-- You know you are at a political convention when you see wonks dancing in the streets at 3 a.m, even in this city's sober downtown. When it comes to serious socializing, the real parties at this year's Democratic National Convention are the parties after the parties.
You'll need VIP passes to get into the hottest parties (which requires a few well-connected friends, like everything else in politics) and a touch of insomnia. Some are so exclusive that the locations aren't announced until the last moment, sort of like Madonna's wedding. After all, the party planners wouldn't want anyone from an unimportant state sneaking in.
Rock the Vote's apres-concert disco with Mr. Mariah Carey, Nick Cannon, manning the music machine was the first of these this week. Those who survived the ear-splitting guitar riffs at the official concert -- which featured Jakob Dylan, Fall Out Boy and N*E*R*D -- and had managed to score the proper credentials got a chance to dance into the early morning hours in the basement of the Ellie Caulkins Opera House. ("Tosca" wasn't on the play list.)
The gathering was intentionally small. Drake Bell, from the Nickolodeon show "Drake & Josh," mingled in the crowd of about 150. So did a guy wearing a devil costume. (A few people quipped that he looked like Dick Cheney. They are Democrats after all.)
The honorable Tony Payton Jr. of Pennsylvania's House of Representatives enthusiastically lept to his feet when Cannon cued up a sampling of Rick Springfield ("Jessie's Girl") and Barry Manilow ("Copacabana"). Maybe it was the altitude, but somehow it sounded sort of cool. Payton started to dance -- a mixture of the funky chicken and the Macarena -- just the thing to celebrate Joe Biden's hardscrabble boyhood in Scranton, Pa., which Democratic rhetoric increasingly makes seem like Devil's Island.
Payton was dressed in a blue suit, an Obama button on his lapel and delegate credentials swinging from a lanyard around his neck. His friends stood off to the side, laughing, but they joined in when Bon Jovi's "Living on a Prayer" began to play.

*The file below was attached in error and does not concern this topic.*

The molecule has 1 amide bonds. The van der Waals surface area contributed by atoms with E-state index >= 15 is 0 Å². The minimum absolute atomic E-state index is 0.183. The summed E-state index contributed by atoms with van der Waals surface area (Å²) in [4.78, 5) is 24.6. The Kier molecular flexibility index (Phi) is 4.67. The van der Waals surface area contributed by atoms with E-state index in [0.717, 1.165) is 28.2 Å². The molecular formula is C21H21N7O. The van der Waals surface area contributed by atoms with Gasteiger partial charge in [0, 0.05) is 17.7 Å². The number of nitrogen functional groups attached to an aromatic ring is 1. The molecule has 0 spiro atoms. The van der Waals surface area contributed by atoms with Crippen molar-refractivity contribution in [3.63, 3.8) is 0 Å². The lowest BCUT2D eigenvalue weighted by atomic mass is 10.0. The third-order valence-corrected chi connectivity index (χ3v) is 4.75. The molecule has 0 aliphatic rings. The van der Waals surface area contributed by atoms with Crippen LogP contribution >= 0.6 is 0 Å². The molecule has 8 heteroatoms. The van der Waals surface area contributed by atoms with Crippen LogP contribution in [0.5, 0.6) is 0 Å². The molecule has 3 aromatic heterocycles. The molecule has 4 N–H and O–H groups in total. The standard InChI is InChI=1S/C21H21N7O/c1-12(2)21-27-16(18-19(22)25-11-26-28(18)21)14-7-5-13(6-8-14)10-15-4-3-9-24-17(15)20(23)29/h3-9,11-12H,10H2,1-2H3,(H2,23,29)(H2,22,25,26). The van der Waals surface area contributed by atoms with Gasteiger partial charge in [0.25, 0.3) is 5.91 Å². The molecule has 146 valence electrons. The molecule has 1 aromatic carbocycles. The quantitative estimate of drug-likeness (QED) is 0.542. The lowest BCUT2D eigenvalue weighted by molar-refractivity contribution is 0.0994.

Joel Flatow, the West Coast director of the Recording Industry Assn. of America, mused: "The '80s will never die despite our best efforts."
The bartender shouted out the last call, and the crowd started to thin. By 3 a.m., a few die-hards were wandering the streets singing while the exhausted remnants tried, mostly unsuccessfully, to find a ride back to their hotels. (If you think it's hard to find a cab in L.A., try Denver three hours before dawn.)
A few blocks away the GQ party, at a restaurant on bustling Larimer Street, was breaking up. About three-quarters of the guests were guys in business suits whose biggest gesture to fashion was carrying off the free copies of GQ left on every table. (We're talking two-button jackets and rep ties.)
There was a Randy Jackson sighting. Beverly Hills' own Daphna Ziman led in a posse of glitzy blonds past the velvet ropes and women with the demeanor of hall monitors, holding lists of names on clipboards. Any further sparkle had to be obtained from the overflowing trays of Manhattans and margaritas.
There are full evening -- and early morning -- parties scheduled through Thursday. There's something for every sort of politico drawn to Denver. Los Angeles City Council President Eric Garcetti hosted a gathering for up-and-coming politicians. (People a lot like, well, Eric Garcetti.) Other bashes were open to a wider audience, like Tuesday's Glover Park/Politico bash, which had grown so large that it had to be held in two bars on the same block. (The locations were not disclosed until after midnight Monday.)
Then there were all the state parties. Payton had been to at least three of them -- Pennsylvania, New Jersey and another he couldn't recall.
Aside from Rock the Vote's event, he said his favorite bash had been the Planned Parenthood party called "Sex, Politics & Cocktails." That one featured special guests Ashley Judd, Aisha Tyler, Alan Cumming and Emme. (Don't ask about the party favors.)
One of the most anticipated fetes coming up is the Vanity Fair/Google gathering in the Exdo Event Center after Obama's acceptance speech Thursday.
Payton and his hardscrabble pals just can't wait.Copyright © 2015, The Baltimore Sun